Goworowo Jewish Cemetery
The first records of Jewish settlement in Goworowo date to the 18th century. In 1921, there were 1,085 Jews living in Goworowo, constituting 91.4% of the village’s total population of 1,187 inhabitants. The largest number of Jews living in the Goworowo Commune at a given point was 1,228. In mid-September 1939, the Germans forced all Jews to leave the village.
The cemetery is located about 1 km south-east of the town centre, east of the village of Wólka Brzezińska, between the road to Brzeźno and the Orz River, near the railway line. The cemetery covers a plot of land shaped like a trapezoid with an area of approximately 1.5 hectares. The exact date of the cemetery’s establishment is unknown, though it is mentioned in visit records in the Goworowo parish from 1781. In 1851, the cemetery was mentioned in a letter from the Government Commission for Internal and Religious Affairs to the Płock Governorate. In the interwar period, the area was surrounded by a stone wall. At the entrance, there was a building that served either as a funeral house or a caretaker’s apartment.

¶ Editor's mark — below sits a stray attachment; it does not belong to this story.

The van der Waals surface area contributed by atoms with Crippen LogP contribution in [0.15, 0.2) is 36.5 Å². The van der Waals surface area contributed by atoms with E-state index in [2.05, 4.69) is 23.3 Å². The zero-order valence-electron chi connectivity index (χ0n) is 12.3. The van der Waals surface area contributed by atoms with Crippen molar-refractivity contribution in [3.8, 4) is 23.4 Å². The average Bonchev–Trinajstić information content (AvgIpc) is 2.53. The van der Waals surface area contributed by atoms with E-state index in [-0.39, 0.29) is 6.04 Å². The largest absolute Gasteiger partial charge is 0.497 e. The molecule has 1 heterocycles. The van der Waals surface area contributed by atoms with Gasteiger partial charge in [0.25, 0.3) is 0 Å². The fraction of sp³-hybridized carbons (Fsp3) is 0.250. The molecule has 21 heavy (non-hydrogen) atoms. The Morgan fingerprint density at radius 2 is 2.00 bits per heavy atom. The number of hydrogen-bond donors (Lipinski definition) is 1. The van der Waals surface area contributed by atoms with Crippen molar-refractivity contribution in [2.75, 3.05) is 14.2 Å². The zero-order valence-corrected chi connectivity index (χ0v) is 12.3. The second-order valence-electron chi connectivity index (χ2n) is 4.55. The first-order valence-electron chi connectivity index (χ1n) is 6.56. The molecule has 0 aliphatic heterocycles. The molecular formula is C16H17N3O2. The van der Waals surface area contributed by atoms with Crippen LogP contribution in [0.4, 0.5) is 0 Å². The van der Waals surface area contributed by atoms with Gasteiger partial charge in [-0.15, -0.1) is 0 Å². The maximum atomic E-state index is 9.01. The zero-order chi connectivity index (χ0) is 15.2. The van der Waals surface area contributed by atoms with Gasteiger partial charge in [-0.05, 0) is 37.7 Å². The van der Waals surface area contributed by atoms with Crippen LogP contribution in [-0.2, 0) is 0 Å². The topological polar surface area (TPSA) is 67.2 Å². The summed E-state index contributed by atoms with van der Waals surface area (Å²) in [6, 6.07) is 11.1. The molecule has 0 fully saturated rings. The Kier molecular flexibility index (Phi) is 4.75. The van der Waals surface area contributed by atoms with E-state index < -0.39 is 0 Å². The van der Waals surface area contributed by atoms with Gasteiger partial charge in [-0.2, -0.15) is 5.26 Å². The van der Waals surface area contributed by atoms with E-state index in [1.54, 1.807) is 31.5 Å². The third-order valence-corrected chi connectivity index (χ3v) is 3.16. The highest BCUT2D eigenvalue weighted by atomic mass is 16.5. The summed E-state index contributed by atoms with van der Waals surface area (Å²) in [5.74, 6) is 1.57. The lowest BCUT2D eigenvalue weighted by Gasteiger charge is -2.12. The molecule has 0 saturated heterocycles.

The cemetery was partially damaged during World War II. By order of the Germans, some matzevot were used to reinforce the roads and the driveway of the presbytery. Destruction of the cemetery continued after the war and some residents used tombstones for construction purposes. Almost all matzevot were removed, and the wall and buildings were torn down. A drainage ditch was dug in the southern part of the plot and the land is used as a meadow. The boundaries of the cemetery are visible thanks to an earth embankment, covered with trees and shrubs. In 1987, single tombstones were discovered in the cemetery’s land. In 1988, the authorities of Goworów took out the matzevot from the courtyard of the presbytery and placed them at the local library. After a few years, the tombstones were moved to the warehouse of the Commune Office.
The cemetery plot is private property, and it is listed in the Provincial Register of Monuments. There is no form of commemoration.